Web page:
The development of marine science research, teaching, and service at the University of Maine formally began in 1965, when Ira Darling and Clare Shane Darling transferred their 127-acre farm and woodlot on the Damariscotta River in South Bristol to the University. Their express purpose was to establish a marine laboratory. The gift fulfilled the decades old desire by University of Maine scientists and administrators to do just that. UMaine quickly began hiring faculty, starting research projects, building structures, developing courses, and creating ties to state and federal agencies. The transition from farm to world-class facility and laboratory was gradual, with periodic uncertainties over funding and direction. But, eventually, UMaine became one of the first twenty institutions in the United States to achieve “Sea Grant” status while University of Maine Marine Sciences overall became one of the University’s most important units, supporting research in the Gulf of Maine and the oceans beyond. Catherine Schmitt is Communications Director at the Maine Sea Grant College Program. She is the author of A Coastal Companion: A Year in the Gulf of Maine from Cape Cod to Canada (2008) and The President’s Salmon: Restoring the King of Fish and its Home Waters (2015). Her forthcoming book project (2016) is titled Historic Acadia National Park. Shelby Hartin is a 2015 graduate of the University of Maine with a bachelor’s degree in English and Journalism. She currently resides in Bangor and is employed by the Bangor Daily News as a customer service representative and features reporter where she writes for the arts and culture, food, and homestead sections of the paper.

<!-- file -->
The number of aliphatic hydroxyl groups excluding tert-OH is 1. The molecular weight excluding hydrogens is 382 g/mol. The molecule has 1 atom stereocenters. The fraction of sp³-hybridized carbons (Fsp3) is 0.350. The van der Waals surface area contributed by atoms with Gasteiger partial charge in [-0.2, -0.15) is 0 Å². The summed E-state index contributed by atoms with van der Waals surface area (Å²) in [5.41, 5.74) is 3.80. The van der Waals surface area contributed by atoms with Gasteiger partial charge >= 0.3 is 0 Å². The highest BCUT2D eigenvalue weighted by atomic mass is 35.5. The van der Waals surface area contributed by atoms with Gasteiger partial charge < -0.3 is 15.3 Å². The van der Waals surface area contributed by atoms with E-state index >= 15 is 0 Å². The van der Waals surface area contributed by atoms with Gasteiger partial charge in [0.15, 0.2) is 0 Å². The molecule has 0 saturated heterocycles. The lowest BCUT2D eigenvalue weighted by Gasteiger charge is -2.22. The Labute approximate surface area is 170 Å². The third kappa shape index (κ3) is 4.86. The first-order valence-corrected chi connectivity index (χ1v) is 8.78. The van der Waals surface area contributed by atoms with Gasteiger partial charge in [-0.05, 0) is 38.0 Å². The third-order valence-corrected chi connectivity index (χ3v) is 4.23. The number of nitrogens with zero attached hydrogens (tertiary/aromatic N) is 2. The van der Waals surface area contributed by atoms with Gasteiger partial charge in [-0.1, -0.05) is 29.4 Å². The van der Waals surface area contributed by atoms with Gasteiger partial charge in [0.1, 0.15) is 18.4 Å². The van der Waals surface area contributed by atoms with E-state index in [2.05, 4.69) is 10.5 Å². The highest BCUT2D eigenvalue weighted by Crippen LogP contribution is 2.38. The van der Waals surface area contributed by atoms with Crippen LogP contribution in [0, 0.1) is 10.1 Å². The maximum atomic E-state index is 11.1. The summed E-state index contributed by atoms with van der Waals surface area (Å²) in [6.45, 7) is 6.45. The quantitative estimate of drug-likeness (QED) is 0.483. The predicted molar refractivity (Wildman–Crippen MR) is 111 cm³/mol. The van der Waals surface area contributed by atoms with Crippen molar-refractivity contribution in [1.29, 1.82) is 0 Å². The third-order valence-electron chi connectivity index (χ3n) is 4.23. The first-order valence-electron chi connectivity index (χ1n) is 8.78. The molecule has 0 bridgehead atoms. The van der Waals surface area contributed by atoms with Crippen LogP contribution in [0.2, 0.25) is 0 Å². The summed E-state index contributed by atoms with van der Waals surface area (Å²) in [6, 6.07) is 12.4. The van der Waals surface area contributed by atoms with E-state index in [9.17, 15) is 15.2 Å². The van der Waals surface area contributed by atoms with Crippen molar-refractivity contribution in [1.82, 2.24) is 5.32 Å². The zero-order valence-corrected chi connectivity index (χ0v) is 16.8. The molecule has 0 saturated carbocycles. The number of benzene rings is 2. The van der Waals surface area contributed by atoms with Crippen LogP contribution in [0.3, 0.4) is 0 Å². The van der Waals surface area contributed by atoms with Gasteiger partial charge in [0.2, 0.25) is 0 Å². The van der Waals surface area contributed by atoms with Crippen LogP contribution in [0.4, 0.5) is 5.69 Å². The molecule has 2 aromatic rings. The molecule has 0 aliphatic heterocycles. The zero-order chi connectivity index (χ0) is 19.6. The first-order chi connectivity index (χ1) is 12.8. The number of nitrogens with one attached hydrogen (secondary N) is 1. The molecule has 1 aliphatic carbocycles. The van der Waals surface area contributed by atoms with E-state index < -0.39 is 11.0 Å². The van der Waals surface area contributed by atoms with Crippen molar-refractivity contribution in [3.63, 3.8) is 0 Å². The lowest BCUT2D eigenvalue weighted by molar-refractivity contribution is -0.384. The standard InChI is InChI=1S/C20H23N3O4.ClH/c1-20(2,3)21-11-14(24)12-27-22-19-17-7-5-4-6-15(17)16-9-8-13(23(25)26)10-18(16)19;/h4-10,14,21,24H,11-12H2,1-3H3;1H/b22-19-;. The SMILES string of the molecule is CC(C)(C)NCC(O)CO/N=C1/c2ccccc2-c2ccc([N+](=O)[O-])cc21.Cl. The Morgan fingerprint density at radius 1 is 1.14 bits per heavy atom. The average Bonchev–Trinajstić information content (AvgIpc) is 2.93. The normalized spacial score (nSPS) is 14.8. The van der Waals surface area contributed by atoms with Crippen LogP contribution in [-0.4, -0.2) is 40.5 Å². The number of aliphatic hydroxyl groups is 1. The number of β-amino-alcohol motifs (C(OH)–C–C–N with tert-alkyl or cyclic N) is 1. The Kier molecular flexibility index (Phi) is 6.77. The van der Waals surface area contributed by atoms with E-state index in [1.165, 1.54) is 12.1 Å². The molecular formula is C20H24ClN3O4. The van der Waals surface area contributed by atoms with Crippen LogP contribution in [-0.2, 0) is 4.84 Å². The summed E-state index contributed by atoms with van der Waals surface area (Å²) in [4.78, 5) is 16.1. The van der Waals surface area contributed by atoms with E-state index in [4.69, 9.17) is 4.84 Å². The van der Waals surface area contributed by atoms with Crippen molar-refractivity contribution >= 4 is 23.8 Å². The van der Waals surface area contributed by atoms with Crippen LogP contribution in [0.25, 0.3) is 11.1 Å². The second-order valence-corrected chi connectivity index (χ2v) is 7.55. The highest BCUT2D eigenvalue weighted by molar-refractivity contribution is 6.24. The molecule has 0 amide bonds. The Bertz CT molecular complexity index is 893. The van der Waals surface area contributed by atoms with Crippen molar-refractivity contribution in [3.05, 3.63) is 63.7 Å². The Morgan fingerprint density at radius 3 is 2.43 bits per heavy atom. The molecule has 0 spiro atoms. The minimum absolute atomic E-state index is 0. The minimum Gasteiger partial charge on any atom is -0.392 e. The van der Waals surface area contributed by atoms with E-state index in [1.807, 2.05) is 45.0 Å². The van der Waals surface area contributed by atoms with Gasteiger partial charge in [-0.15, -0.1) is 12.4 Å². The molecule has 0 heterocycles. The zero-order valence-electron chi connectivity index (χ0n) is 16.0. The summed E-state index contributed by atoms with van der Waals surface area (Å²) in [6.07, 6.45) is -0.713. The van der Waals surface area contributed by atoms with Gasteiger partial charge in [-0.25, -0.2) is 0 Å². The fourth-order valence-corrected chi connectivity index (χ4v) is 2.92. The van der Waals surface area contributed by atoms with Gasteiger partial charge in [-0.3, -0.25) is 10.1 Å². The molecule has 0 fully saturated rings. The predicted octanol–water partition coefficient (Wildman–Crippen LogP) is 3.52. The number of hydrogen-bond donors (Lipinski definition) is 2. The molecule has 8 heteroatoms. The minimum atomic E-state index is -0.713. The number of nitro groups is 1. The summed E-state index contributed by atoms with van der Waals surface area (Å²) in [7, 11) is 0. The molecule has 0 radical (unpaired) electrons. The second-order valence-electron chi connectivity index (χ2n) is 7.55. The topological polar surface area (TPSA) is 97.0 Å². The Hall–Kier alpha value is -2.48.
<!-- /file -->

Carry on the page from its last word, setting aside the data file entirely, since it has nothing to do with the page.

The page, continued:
Schmitt, Catherine, and Shelby Hartin. "Marine Sciences at the University Of Maine, 1960-2015." Maine History 50, 2 (2016): 60-75. https://digitalcommons.library.umaine.edu/mainehistoryjournal/vol50/iss2/4